We flew into Mumbai Friday around 10:00 a.m.. We are truly confused as how we got here, as it seems we were taken in a space ship to an entirely different country.
Mumbai was once known as Bombay. – Allow me to digress a bit here. India is impossible to discuss in missives such as this, but one aspect that would be hard to fathom to many is the mix of religion and politics. They are inseparable, AND YET, India IS a secular country when it comes to their politics. Now, that sentence makes no sense, and this is NOT the place to try to explain it, but it is relevant to what I am trying to point out. There is a small religious minority that are insisting on the renaming of places and landmarks in India because they feel that the existing names reflect the colonization of India by others.
While traveling I have been reading a book by Shashi Tharoor, Tharoor is the Indian Minister of State for Human Resource Development, and a member of Parliament.
I am going to quote him here regarding the renaming. “Bombay” has entered global discourse; it conjures up associations of cosmopolitan bustle; it is attached to products like Bombay gin, Bombay duck, and the overpriced colonial furniture sold by “the Bombay company.” In short, it enjoys name recognition that many cities around the world would spend millions in publicity to acquire. THAT is why very few people call it Mumbai, or as I have found myself doing using both names in one sentence.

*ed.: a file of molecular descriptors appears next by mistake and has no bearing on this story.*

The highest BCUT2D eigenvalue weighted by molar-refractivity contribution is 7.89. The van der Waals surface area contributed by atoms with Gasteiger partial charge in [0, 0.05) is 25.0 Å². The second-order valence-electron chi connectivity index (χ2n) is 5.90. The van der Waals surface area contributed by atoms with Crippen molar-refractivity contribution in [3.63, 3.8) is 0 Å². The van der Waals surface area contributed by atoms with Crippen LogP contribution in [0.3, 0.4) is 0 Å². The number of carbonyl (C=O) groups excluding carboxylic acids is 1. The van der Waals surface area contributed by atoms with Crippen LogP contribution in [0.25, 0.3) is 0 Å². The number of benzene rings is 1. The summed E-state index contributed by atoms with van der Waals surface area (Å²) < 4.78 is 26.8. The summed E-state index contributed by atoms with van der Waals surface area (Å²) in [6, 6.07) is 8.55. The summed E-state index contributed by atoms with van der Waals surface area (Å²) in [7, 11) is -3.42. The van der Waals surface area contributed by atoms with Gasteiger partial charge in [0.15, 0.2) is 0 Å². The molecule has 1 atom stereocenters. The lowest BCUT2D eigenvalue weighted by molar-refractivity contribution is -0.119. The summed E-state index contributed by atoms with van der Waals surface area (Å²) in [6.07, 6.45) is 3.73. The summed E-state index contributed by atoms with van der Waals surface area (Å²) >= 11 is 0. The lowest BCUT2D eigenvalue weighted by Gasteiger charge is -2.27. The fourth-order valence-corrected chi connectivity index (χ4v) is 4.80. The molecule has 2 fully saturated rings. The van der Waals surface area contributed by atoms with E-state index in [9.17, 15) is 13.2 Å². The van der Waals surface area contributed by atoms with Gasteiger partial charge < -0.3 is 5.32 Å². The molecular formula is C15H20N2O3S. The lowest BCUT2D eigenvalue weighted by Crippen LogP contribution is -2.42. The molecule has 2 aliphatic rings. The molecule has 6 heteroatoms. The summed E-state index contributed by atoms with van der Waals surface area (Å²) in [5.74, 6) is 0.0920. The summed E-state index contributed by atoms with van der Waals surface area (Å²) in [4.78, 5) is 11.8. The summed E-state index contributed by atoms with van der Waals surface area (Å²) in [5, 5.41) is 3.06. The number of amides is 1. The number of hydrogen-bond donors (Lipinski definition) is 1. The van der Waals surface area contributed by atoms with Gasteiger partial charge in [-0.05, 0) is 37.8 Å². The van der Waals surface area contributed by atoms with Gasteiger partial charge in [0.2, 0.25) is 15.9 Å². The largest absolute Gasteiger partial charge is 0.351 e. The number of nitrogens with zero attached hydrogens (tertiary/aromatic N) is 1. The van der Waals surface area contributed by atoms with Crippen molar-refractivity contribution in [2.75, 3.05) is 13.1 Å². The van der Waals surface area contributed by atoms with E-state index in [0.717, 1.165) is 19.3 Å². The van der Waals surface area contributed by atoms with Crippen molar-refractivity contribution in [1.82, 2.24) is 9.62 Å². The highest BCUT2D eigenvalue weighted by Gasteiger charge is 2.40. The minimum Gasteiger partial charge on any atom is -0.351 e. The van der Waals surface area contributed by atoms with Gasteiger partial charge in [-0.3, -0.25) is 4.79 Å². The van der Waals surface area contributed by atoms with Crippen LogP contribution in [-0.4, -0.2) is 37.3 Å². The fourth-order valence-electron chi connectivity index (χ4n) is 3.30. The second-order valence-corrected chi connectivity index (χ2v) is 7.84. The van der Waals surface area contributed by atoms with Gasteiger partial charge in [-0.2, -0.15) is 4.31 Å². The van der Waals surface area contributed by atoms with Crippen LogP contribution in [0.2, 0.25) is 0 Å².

Mumbai is the most populous city in India (with 12 million people) and the fourth most populous city in the world. It is the wealthiest city in India, and is the center of Indian’s financial world, with both the Bombay Stock Market and the National Stock Exchange (there are 24 exchanges throughout India, but that is a whole other conversation).
This is a horribly smoggy picture is of the slums
The city is markedly cleaner than any we have seen in India, the traffic, while horrendous, is polite and obeys traffic signals. Yes, there is honking, but it is not incessant as we have experienced elsewhere.
Mumbai/Bombay is a city of contrasts. As you drive in from the airport the first thing you see is extreme poverty, people living in areas similar to the favelas of Rio de Janiero, this with a background of brand new sky scrapers and Antilia the 27-floor residence belonging to businessman Mukesh Ambani, which cost 1 Billion dollars to build – yes I meant that with a B. (some accounts say $2billion) Oh and by the way, he only has 2 daughters, so there are only 5 people living in the house (his mother being the 5th), oh except the staff of 600.
Bombay comes from the Portuguese word Bombaim, and the Portuguese architectural influence is truly in your face in the heart of the city. This architecture combines Gothic, Victorian, Art Deco and Indo-Saracenic along with modern and highly contemporary styles. After Miami, Bombay has the second largest number of Art Deco buildings in the world.
The Victoria Train Station
The smog is horrific, and the poverty so prevalent, and yet the wealth is so prevalent, it is truly and sadly a great city of contrasts.